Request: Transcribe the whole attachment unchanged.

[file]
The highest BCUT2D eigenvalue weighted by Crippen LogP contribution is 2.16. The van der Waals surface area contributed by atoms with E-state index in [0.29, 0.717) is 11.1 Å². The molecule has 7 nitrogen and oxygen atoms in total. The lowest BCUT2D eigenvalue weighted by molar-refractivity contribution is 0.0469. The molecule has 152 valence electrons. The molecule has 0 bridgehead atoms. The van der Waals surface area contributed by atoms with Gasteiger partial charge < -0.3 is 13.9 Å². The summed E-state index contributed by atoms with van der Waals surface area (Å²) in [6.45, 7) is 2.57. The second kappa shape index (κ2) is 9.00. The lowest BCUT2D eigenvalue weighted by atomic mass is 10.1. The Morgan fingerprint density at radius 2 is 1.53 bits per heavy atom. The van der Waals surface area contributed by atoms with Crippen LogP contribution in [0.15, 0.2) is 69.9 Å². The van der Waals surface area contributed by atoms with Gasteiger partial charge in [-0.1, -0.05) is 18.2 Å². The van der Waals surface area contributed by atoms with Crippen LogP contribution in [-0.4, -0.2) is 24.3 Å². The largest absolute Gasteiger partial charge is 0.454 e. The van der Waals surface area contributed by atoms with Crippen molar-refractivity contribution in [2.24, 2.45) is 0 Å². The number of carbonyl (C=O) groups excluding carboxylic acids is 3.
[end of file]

The highest BCUT2D eigenvalue weighted by Crippen LogP contribution is 2.16. The van der Waals surface area contributed by atoms with E-state index in [0.29, 0.717) is 11.1 Å². The molecule has 7 nitrogen and oxygen atoms in total. The lowest BCUT2D eigenvalue weighted by molar-refractivity contribution is 0.0469. The molecule has 152 valence electrons. The molecule has 0 bridgehead atoms. The van der Waals surface area contributed by atoms with Gasteiger partial charge < -0.3 is 13.9 Å². The summed E-state index contributed by atoms with van der Waals surface area (Å²) in [6.45, 7) is 2.57. The second kappa shape index (κ2) is 9.00. The lowest BCUT2D eigenvalue weighted by atomic mass is 10.1. The Morgan fingerprint density at radius 2 is 1.53 bits per heavy atom. The van der Waals surface area contributed by atoms with Crippen LogP contribution in [0.15, 0.2) is 69.9 Å². The van der Waals surface area contributed by atoms with Gasteiger partial charge in [-0.1, -0.05) is 18.2 Å². The van der Waals surface area contributed by atoms with Crippen LogP contribution in [-0.4, -0.2) is 24.3 Å². The largest absolute Gasteiger partial charge is 0.454 e. The van der Waals surface area contributed by atoms with Crippen molar-refractivity contribution in [2.24, 2.45) is 0 Å². The number of carbonyl (C=O) groups excluding carboxylic acids is 3.